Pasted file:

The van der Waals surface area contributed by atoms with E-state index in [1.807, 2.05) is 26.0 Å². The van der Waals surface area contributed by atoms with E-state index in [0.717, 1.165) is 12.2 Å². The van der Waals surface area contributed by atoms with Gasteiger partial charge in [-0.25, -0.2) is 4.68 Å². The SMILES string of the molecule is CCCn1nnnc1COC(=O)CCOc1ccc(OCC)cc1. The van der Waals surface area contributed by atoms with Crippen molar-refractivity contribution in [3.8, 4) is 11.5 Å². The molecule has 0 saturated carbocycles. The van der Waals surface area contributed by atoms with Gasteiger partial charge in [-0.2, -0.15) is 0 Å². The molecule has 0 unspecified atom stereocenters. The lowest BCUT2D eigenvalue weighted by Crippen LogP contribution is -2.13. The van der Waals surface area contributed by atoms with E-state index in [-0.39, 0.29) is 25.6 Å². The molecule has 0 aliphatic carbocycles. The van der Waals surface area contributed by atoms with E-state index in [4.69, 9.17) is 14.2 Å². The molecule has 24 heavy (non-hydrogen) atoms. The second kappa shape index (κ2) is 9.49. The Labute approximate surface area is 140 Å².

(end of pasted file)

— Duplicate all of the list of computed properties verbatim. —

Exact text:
The van der Waals surface area contributed by atoms with E-state index in [1.807, 2.05) is 26.0 Å². The van der Waals surface area contributed by atoms with E-state index in [0.717, 1.165) is 12.2 Å². The van der Waals surface area contributed by atoms with Gasteiger partial charge in [-0.25, -0.2) is 4.68 Å². The SMILES string of the molecule is CCCn1nnnc1COC(=O)CCOc1ccc(OCC)cc1. The van der Waals surface area contributed by atoms with Crippen molar-refractivity contribution in [3.8, 4) is 11.5 Å². The molecule has 0 saturated carbocycles. The van der Waals surface area contributed by atoms with Gasteiger partial charge in [-0.2, -0.15) is 0 Å². The molecule has 0 unspecified atom stereocenters. The lowest BCUT2D eigenvalue weighted by Crippen LogP contribution is -2.13. The van der Waals surface area contributed by atoms with E-state index in [-0.39, 0.29) is 25.6 Å². The molecule has 0 aliphatic carbocycles. The van der Waals surface area contributed by atoms with E-state index in [4.69, 9.17) is 14.2 Å². The molecule has 24 heavy (non-hydrogen) atoms. The second kappa shape index (κ2) is 9.49. The Labute approximate surface area is 140 Å².